A backroom Stone slides into town
Robert Sandall reviews Ry Cooder
The Sunday Times (UK) 15th July 1990
Photograph - Simon Townsley
Ry Cooder's musical career has turned out to be rather like a typical Ry Cooder song; an authentic, idiosyncratic hard-luck story with an unmistakable lurching rhythm of its own. For the Californian guitar auteur and rock archivist who almost joined the Rolling Stones after Brian Jones died in 1969, played on classic albums such as Let It Bleed and Sticky Fingers and who is believed to have invented the floppy slide guitar motif that drives Honky Tonk Women ("I took Ry Cooder for everything I could get," Keith Richards once confessed), business is not as brisk as it deserves to be.
Days after the Stones filled Wembley Stadium, their former mentor Cooder was back in the Hammersmith Odeon (from Thursday till tonight) playing as a duo with David Lindley, a fellow traveller on the road that bypasses stardom. That this proved to be one of the most invigorating displays of American roots rock we have seen since the last Cooder tour here in 1988 will have done little to upgrade the cult status of a man who can, it seems, do anything except sell large quantities of records.
Indeed, after 20-something years at it, he has virtually stopped trying. When his album The Slide Area failed to chart in America in 1982 Cooder lost heart. Since then he has embarked on only one genuinely solo project, Get Rhythm in 1988 (another commercial failure), and prefers to enter recording studios now at the behest of film directors. Wim Wenders, Louis Malle and Walter Hill have ensured that seven of Cooder's past nine albums have been movie soundtracks.
There isn't even a new one of these in the shops to justify his present visit. Lindley and Cooder, both graduates of the Los Angeles folk/blues scene of the early Sixties, have collaborated often enough in the past, notably on Cooder's 1979 masterpiece, Bop Till You Drop, and on the first of his film scores, for Walter Hill's 1980 feature, The Long Riders. But they haven't recorded a lot together since and last Thursday's concert was an unashamedly nostalgic trawl through the styles and standards of Cooder's ample back catalogue.
It was all a bit like Nigel Kennedy in reverse. While our "Nige" spikes his hair brandishes his violin bow and whirls excitedly about the stage making the classical repertoire seem frightfully contemporary, Cooder and Lindley treat pop performance with the more measured passion of a traditional recital.
There they sat at the front of the stage, surrounded by a small but impressive thicket of guitars, mandolins and other custom-built stringed instruments on stands, bathed in a pool of overhead light. An atmosphere of rapt concentration pervaded the stalls. The man sitting behind me was moved at one point to request, politely, that I stop fidgeting about in my seat. I tried to oblige, although Cooder himself is a tremendous fidget and the infectiously rhythmic swing of almost everything he played didn't help.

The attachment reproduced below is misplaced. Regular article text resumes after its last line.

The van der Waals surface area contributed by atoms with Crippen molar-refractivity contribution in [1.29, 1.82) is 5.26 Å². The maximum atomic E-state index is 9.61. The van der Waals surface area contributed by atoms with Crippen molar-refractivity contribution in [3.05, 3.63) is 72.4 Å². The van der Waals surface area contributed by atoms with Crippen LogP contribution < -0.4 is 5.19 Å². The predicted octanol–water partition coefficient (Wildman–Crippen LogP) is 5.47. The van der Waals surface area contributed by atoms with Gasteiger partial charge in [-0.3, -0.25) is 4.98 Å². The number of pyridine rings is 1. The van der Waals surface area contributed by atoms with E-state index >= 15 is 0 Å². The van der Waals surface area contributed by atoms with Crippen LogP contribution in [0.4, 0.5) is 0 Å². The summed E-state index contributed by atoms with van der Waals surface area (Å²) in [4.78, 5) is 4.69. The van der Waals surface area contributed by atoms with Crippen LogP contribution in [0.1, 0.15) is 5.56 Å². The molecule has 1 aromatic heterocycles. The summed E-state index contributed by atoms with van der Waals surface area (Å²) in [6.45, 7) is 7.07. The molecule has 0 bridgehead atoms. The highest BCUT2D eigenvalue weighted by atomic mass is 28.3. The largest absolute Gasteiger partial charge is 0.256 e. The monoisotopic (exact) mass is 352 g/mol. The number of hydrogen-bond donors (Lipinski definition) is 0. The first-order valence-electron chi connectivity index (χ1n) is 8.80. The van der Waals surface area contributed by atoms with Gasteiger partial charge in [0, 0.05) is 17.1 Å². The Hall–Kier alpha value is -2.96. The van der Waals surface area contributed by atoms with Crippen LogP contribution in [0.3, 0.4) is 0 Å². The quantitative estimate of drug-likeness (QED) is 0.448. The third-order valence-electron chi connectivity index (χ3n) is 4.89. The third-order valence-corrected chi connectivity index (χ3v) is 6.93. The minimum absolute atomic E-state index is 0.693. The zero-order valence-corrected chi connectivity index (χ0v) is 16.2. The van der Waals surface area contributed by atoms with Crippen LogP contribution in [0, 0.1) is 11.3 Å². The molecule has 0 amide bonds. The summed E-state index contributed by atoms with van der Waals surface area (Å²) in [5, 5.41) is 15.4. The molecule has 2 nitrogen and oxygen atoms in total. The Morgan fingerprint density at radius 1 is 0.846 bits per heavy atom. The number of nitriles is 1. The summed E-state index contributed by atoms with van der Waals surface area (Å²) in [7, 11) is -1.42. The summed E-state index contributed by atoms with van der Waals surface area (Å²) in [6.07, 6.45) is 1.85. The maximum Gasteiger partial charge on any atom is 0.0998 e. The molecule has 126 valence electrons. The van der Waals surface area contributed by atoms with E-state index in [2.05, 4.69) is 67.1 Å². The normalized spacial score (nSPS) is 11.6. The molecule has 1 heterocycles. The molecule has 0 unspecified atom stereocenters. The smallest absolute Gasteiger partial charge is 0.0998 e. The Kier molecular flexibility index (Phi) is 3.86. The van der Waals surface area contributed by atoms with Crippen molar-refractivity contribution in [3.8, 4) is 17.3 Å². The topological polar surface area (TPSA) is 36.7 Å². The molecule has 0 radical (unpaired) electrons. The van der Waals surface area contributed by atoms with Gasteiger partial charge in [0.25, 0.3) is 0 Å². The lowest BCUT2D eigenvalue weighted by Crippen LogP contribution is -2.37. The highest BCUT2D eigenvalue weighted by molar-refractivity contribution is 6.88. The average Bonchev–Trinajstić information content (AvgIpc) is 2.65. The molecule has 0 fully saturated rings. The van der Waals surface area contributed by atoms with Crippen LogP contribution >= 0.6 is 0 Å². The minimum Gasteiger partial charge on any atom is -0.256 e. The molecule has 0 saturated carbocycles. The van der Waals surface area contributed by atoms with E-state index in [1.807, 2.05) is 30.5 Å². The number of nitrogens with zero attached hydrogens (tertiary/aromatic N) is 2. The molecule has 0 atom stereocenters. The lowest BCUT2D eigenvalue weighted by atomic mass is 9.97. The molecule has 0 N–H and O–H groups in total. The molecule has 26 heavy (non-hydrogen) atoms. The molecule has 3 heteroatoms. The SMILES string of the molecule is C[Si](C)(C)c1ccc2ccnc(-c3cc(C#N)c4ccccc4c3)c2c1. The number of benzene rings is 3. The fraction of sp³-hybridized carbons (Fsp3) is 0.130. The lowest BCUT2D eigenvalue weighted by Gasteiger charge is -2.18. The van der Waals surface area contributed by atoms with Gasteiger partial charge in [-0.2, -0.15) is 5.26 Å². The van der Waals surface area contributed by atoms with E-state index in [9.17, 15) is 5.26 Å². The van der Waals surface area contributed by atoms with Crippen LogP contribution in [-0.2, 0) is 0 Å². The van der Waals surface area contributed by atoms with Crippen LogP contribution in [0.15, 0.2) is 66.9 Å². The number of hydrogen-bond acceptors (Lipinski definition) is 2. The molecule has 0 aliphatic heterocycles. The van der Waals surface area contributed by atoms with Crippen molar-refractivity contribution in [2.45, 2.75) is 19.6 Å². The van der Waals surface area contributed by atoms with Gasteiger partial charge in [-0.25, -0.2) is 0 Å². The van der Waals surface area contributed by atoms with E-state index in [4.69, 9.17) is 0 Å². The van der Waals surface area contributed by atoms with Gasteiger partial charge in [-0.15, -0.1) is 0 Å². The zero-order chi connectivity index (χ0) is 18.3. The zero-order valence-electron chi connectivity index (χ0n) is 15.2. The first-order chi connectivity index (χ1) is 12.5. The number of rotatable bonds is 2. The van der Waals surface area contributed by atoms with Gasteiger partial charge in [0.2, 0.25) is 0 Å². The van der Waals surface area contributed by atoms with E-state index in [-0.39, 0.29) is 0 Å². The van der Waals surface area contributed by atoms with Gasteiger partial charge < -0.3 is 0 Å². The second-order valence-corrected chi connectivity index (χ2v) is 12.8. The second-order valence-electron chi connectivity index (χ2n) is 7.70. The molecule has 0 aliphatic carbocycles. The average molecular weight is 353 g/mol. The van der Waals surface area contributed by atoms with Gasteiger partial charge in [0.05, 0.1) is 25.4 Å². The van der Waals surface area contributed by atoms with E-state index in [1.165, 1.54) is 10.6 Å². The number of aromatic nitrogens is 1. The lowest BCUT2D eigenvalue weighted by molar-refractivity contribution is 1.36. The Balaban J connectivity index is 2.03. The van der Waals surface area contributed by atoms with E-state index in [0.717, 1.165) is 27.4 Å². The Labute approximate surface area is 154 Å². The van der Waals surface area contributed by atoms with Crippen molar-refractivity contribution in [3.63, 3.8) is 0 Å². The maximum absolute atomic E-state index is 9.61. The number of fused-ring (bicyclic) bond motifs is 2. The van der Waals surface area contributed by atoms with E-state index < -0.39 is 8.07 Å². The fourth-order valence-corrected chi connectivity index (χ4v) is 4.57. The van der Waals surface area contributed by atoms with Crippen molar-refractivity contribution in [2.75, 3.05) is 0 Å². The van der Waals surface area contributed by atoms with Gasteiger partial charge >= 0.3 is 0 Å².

But this is the kind of intense reverence -- and the sort of studious white audience -- that the man inspires. His virtuoso feats on the slide guitar -- particularly well-exposed early on in the melancholy whine of the soundtrack to Paris, Texas -- had a deep, ghostly resonance that even cast a shadow on jollier tunes such as the gospel stomp Tell Him What You Want. Cooder might have been a shade academic in his choice of material at times but there was nothing dry or fussily note-perfect in the accounts he gave of Leadbelly's Good Night Irene, Woody Guthrie's Vigilante Man or the sparkling highlight of the night - Bobby Womack's It's All Over Now. He generally managed to sound as haunted as the old southern country blues men whose legacy he has for the most part chosen to guard.
And he looked it, too. His head and body merged with the music. Jerking and swaying in his chair, pounding his flip-flopped feet in time to the loosely syncopated weave of the songs, Cooder resembled a blind busker on a street corner in New-Orleans. His partner Lindley, a hairier character wearing a pair of sharply-creased red trousers and a Ioudly patterned shin, looked plain odd.
And the accidental quality of their grooming suited the unadulterated style of the way they played. However fashionable American roots music might have become in recent years, you knew that this pair weren't revivalists. They still remembered the stuff from the first time around.
You could also tell from this 2.25-hour show why the 43-year-old Cooder has never really hit the jackpot. Brilliant interpreter and sensitive embellisher of other people's material though he is, he has no memorable tunes to call his own. True, he played bits of his film scores, but for all their potent atmospherics they sounded bitty. The songs -- Born Free, Woolly Bully, Maria Elena and the rest -- were all on loan. Nigel Kennedy, of course, has managed to make a similar creative deficiency work for him in the market-place. But Ry Cooder, a rock classicist who avoids publicity, seems destined to remain the connoisseurs' choice.